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For many online shoppers, a company’s website is the only contact they have with a company. This experience shapes the user’s perception of a business and its products. For eCommerce companies where profit margins are slim, and competition is rife, website design is a critical factor in whether your visitors convert and you earn a sale. So how do you know if your site is meeting the needs and wants of your customers so that they get what they’re looking for and you finalize a sale?

It Starts with Monitoring

To get a baseline for your site, you can use an analytics tool (such as Google Analytics) in conjunction with a monitoring suite like Rigor’s so that you have all of the data that tells you how your website’s design is performing right now, as well as what your customers might think of it. Here are some of the questions you might want to answer with this initial round of monitoring:

  • How fast is my page loading? How fast is my page loading compared to my competitors’ pages?
    Performance (page load speed in particular) is essential when it comes to retaining visitors. If your site is slow, nothing else you do matters (even if your web design is the best of the best).
  • Are there any key pages where I see a high bounce rate?
    If there are important pages where you see a high bounce rate, these might be good areas to start making changes. For example, if you see a high bounce rate on the first step of the checkout process, there might be something in the design of the page deterring shoppers from moving further.
  • Are there high traffic pages with call-to-action (CTA) indicators that show a low level of engagement?
    The goal of a call-to-action indicator is to encourage users to do something. If your website’s data show that that’s not happening, it’s crucial that you identify why this is the case.

These are just some questions to get your started. For further ideas on what you might want to measure or change, we encourage you to make this a cross-functional task and see what other departments within your organization might deem relevant.

Prioritizing Your Goals

Now that you have your data, what should you do next?

If there are fundamental issues with your site, such as laggy page load speeds, tools like Rigor’s Optimization suite can help you identify fixes to make your page performant. Once the fundamentals of your site are sound, you can turn to analyzing whether your site design is effective or not. For these cases, we recommend experimentation and thorough A/B testing to ensure that any changes you might implement to your site’s design do make a difference.

Experimentation

Once you’ve identified problematic areas of your page that you think could be improved using tweaks to your web design, the next step is to experiment to see if that’s really the case and if the a change you want to implement is appropriate (making multiple changes simultaneously muddies the water and limits your ability to draw firm conclusions).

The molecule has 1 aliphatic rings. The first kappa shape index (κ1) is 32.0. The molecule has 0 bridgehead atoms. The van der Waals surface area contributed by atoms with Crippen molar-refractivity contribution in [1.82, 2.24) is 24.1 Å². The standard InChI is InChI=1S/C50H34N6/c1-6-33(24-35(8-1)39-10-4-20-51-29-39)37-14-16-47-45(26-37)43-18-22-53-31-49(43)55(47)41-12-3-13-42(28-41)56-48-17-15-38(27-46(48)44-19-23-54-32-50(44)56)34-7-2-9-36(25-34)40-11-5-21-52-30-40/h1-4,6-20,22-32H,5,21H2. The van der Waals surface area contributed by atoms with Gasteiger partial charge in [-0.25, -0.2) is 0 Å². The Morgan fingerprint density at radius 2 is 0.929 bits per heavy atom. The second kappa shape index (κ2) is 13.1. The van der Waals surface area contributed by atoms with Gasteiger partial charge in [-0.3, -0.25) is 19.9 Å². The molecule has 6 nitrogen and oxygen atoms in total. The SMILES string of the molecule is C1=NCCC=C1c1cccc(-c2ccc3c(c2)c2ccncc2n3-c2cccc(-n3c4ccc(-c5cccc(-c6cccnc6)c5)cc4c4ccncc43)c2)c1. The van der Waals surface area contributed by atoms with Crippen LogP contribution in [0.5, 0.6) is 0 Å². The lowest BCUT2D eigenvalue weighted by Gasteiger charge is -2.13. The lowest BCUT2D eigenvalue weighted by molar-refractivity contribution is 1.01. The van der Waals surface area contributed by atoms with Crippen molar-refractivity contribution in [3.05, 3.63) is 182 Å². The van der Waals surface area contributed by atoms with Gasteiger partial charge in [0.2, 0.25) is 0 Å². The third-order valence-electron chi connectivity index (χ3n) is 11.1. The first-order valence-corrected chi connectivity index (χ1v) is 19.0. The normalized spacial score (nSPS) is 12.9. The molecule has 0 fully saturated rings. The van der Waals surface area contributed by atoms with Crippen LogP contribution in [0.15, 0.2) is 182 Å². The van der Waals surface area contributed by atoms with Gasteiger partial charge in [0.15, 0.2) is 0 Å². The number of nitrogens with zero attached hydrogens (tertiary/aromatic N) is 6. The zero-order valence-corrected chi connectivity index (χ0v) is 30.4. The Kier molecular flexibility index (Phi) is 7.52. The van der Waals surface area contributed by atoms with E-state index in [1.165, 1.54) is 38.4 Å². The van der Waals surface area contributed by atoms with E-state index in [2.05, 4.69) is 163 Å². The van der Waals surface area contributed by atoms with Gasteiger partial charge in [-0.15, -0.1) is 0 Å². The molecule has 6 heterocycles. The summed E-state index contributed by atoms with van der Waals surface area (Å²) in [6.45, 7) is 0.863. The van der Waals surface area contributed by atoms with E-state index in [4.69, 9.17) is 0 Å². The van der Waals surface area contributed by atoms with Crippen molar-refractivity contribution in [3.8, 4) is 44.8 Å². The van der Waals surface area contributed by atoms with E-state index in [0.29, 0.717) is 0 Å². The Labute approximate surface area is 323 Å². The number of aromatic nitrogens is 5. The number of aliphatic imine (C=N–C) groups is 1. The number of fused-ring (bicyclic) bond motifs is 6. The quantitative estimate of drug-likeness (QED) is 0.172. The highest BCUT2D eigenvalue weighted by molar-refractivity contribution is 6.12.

One popular method of such experimentation involves A/B testing. Let’s say that you’re interested in A/B testing the landing page for your checkout process. For a given period, you would have your web server show two versions of this page: the original, which acts as the control, and the modified version, which you’ll use to collect new data on customer behavior. By comparing statistics gathered from both versions using your monitoring suite, you can see if the change you made is effective or not.

AB Testing

www.neilpatel.com

At this point, you have the data necessary to determine if what you’ve changed on your site works or not. If it does, then you can be confident in rolling out the change to your entire audience. If not, then it’s back to the drawing board to identify other possible changes to your design and to run the experiment again.

Best Areas for Experimentation

Notice how, with few exceptions, we haven’t mentioned specific areas of your site’s design (such as the header or search bar) that would be good candidates for your experiments. This is deliberate. Each site is unique and caters to a different clientele, so what is applicable to your use case might not be applicable to another company’s website. For the best possible results, we encourage a cross-functional approach to gain information and learn about your site. Such methods might include some or all of the following:

  • Customer Surveys: Obtain feedback from your users at different stages of the shopping cycle to get an idea of their perception of your site. In addition to the typical post-purchase survey, you might want to conduct exit surveys to see why users are bouncing.
  • Work with Real Users: There are many tools and software nowadays that can gain insight into what your users see on your page. For example, you can use eye trackers to determine the most prominent and frequently-seen areas of your page (and conversely, which parts of your page aren’t getting view time).

Heat map

Heat maps show where users direct most of their attention. www.irce.a2zinc.net

Remember, regardless of where the source of information originates, it’s important that you carefully collect data (such as performance and traffic-related data using Rigor’s monitoring tools) to facilitate effective collaboration between those in your organization.

Takeaways

There’s only one way to know if your website’s design is doing its job: by measuring its impact, making small changes, measuring the impact of those changes, and comparing the two sets of data, you can identify the aspects of your site that are winners (as well as the ones that aren’t). The key to this process is a monitoring system that can capture the site-related data you need to make informed decisions, such as Rigor. Contact us today to see how we can help you with your website analytics needs.

 

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